5 FAQs and Answers About Hospice Care

5 FAQs and Answers About Hospice Care

Saying goodbye to a loved one during their dying months can be one of the #saddest and most stressful events in anyone's life. You are required to learn how to cope with your own #feelings, while still caring and providing for the ailing friend or family member's physical, mental, social, and spiritual, needs. A hospice care team provides support for you, your loved ones, and any family members. Here are 5 frequently asked questions about receiving care in the last months at home.

What does home care do to keep my loved one comfortable?

This family centered team includes a doctor and nurse, social worker, #therapist or counselor, chaplain, your home health aide and possibly trained volunteers. As an illness progresses, patients may experience extreme pain or other serious issues. This network of professionals act together, usually on an on-call basis 24 hours a day, 7 days a week to help alleviate any pain, discomfort, or stress. Your home health aide will communicate with your doctor to create the best plan of medication, therapy, and procedures to keep your loved one pain-free, so they can focus on spending time with their loved ones.

How do I start a home #care program?

In order to formally begin a home care program, a physician must first make a referral. After reviewing the patient's information and the referral from their doctor, a #program representative will get in touch within 48 hours to discuss the illness, needs, and daily schedule of both the patient and all family members. Typically it takes less than a day or two from the time of the referral to get care set up, but in emergency situations this can be accomplished even sooner.

When is the right time to ask about getting home care?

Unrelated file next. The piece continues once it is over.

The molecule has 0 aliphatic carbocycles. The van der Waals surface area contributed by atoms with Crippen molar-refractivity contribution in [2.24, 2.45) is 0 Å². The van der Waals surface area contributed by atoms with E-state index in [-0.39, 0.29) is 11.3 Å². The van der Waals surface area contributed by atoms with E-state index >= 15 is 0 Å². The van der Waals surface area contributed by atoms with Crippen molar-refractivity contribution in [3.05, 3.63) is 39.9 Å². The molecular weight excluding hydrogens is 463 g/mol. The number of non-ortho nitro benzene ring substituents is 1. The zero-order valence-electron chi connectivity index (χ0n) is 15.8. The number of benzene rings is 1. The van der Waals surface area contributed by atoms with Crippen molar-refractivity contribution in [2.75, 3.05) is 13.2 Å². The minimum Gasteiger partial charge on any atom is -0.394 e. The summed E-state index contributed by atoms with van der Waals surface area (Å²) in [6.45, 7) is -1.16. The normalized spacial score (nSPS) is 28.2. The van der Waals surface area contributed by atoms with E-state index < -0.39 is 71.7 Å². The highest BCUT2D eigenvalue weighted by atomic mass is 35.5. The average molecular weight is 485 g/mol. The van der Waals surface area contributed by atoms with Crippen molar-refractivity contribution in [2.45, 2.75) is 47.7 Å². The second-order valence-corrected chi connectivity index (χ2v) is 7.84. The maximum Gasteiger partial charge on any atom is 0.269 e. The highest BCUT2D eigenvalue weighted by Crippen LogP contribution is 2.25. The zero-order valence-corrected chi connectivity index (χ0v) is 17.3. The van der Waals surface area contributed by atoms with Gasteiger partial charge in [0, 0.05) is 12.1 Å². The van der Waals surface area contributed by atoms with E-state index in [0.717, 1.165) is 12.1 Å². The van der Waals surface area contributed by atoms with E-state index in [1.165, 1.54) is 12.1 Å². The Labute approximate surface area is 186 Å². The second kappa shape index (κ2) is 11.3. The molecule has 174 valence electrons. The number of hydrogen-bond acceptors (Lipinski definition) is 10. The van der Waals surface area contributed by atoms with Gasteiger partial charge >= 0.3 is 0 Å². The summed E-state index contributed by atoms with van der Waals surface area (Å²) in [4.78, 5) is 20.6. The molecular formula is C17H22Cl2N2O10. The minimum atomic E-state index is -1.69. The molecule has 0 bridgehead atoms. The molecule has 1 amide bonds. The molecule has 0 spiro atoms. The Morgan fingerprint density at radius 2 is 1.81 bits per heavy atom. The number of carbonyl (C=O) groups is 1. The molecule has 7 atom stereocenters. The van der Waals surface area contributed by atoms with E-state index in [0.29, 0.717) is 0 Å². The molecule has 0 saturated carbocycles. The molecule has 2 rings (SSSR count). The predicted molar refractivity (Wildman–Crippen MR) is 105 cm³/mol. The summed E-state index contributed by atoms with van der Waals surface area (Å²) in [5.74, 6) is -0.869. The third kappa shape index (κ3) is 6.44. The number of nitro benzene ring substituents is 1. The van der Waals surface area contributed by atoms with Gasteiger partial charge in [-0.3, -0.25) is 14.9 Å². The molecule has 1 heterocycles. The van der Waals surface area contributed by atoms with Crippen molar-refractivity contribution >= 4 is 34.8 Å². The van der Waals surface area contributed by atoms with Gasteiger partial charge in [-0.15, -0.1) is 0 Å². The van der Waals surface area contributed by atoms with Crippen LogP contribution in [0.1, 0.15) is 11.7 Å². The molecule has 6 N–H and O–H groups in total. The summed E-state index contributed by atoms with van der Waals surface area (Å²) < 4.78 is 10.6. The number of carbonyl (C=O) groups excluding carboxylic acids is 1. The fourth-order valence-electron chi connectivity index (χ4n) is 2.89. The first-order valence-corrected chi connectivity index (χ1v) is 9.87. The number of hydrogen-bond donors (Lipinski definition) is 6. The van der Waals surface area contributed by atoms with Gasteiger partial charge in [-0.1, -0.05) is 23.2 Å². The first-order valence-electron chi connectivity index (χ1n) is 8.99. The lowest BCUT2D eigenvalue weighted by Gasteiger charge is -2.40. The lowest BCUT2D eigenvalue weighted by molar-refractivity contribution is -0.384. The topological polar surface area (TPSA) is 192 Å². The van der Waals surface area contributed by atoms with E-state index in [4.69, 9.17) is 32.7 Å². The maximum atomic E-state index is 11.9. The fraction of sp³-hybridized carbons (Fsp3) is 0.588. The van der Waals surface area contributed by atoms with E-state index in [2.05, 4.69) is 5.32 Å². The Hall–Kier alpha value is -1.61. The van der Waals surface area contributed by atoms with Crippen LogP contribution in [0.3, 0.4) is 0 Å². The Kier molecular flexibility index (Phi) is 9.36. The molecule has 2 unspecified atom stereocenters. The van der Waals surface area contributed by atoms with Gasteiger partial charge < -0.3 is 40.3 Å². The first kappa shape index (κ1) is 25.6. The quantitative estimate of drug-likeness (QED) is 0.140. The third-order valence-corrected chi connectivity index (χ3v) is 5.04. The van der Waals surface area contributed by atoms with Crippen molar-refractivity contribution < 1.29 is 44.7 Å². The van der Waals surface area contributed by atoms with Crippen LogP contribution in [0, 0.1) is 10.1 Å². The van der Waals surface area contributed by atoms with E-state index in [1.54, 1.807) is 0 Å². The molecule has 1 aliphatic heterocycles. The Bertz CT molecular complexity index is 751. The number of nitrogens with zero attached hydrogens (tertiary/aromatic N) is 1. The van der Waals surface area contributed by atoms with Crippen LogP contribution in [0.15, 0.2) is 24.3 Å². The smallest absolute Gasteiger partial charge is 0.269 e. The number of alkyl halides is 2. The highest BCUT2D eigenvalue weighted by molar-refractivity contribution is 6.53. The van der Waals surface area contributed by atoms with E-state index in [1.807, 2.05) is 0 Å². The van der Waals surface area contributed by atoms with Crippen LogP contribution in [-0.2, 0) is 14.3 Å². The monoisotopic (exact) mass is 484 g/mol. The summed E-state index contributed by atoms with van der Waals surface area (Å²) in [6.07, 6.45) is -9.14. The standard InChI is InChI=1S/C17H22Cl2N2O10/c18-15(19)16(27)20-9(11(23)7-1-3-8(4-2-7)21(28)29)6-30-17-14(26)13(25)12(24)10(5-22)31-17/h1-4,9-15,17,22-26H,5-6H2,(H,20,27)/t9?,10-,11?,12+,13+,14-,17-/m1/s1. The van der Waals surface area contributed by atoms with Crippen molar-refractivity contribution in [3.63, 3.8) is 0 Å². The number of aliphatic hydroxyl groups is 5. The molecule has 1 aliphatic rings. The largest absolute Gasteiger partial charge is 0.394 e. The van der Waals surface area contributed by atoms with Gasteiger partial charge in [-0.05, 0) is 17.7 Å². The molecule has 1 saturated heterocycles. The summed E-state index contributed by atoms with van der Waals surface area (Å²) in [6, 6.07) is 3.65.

Bringing up the need for receiving medical treatment and care so that you or your loved one can stay at home during the final stages of your illness can be extremely difficult. However, it is best to discuss these things well in advance and have a plan in place, before it becomes a concern. This can help reduce much of the stress and discomfort associated with making decisions about your treatment. Instead, you can make educated decisions in advance and have a plan in place as you progress through treatment.

Will I be the only patient served?

As mentioned previously, your home health team will include a registered nurse, home health aide, chaplain or counselor, and often a volunteer with whom you will see the most. These people may serve somewhere around a dozen different patients in your geographic area. Social workers may have double this amount of patients. In addition to these professionals, your doctor and any specialists will work together to create a plan and schedule for your care.

Can I receive treatment at a nursing or long-term care facility?

Services can be delivered to you or your loved one regardless of where you live. So, if you are currently living in a nursing facility or long-term care center you can receive specialized visits from your home care team in addition to the care you receive from your living facility. Usually the hospice team will create a written agreement with your living facility to best serve their patients.

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Author: Regular Articles
If you or a loved one are struggling with making decisions about end of life care, speaking with a professional who can educate you about hospice care is critical to maintaining quality of life. To speak to someone now, go to GRMedCenter.com now.
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